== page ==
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Buzzfeed’s content psychology: Fast and slow

Psychology is not only winning clicks, it is also winning engagement.

Getting new content produced is fairly easy. Getting it viewed is quite something else.

I’ve been writing this for some time now, but “Utility & Reach” is our motto at Toast. Utility is about creating content that is useful, content that your audience will watch/listen/read. Reach is about getting that content to that same audience, making them aware that it exists and convincing them to spend some time with you.

On the internet, reach is about getting clicks, utility is about getting engagement (watch/listen/read). Getting clicks, ok we get it and know how to do it (“You won’t believe what happens next”), but engagement, that seems to be a bit more complex.

Enter emotional psychology with fast and slow thinking.

Fast thinking “works fast and automatically. One example is that we withdraw our fingers from fire before we realize what happened. Another one is to drive a car on an empty highway.” says Sonya Song, former Google and Knight-Mozilla fellow and media researcher.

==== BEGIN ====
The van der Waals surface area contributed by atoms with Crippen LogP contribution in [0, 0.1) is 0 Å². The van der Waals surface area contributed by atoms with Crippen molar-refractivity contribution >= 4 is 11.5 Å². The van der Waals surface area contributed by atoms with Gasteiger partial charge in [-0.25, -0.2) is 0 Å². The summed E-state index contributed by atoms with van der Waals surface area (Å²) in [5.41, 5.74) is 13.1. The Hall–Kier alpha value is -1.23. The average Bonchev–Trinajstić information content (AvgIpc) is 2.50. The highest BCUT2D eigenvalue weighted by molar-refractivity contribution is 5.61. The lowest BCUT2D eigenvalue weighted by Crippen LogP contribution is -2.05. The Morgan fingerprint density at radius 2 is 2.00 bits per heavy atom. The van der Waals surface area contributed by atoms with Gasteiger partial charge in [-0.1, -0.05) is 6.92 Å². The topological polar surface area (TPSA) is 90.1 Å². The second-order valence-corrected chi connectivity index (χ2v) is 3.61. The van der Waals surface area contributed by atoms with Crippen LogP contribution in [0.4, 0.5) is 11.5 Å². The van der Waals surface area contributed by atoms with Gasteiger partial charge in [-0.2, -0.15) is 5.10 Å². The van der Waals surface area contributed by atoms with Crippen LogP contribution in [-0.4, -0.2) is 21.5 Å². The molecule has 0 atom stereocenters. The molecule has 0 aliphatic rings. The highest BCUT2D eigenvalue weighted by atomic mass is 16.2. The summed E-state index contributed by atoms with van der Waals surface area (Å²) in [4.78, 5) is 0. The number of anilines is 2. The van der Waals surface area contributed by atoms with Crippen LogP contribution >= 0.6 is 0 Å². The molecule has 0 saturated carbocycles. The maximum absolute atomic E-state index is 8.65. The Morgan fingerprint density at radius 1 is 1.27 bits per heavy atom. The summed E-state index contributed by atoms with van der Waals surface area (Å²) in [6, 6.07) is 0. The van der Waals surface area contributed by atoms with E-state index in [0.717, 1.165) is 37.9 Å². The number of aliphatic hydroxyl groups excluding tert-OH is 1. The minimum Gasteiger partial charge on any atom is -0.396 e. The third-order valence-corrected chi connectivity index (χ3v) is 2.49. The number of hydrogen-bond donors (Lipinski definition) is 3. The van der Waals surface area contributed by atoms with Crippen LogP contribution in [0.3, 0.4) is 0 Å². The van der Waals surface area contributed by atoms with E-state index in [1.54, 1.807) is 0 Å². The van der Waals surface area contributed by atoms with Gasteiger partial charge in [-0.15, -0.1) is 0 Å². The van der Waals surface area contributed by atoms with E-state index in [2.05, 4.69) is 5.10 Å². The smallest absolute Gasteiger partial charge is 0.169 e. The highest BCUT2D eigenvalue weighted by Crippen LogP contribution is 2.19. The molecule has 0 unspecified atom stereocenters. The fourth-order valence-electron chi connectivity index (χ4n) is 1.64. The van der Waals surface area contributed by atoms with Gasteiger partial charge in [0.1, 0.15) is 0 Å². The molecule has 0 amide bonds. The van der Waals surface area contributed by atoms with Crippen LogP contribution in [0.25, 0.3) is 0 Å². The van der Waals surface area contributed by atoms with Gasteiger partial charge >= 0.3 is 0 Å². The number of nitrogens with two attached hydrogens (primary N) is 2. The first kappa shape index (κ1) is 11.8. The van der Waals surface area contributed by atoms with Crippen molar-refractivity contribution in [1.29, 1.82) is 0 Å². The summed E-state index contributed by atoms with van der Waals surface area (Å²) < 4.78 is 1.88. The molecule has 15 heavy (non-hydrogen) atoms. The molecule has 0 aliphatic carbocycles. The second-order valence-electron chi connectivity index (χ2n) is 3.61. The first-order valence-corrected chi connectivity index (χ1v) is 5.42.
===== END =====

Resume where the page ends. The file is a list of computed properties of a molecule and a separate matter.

As for slow thinking, “[it] is slow and effortful, as how we feel when calculating 23 x 67 = ____,” says Song. “In other words, it demands attention, like driving on the left if someone hasn’t done it before.”

And this is exactly how Buzzfeed approaches the content creation. By gaming both ways of thinking. To avoid having a branding problem where they’d only be known for their lists, they started creating slow thinking content they knew their fast thinking audience would love.

This week’s article is about exactly this. How to view your content from both these perspectives and see how knowing about the mindset of your inbound audience you can maximize engagement.

It is a bit longer that the articles I usually recommend, but take the time to read it, it will open your eyes on the new way of measuring success: engagement.

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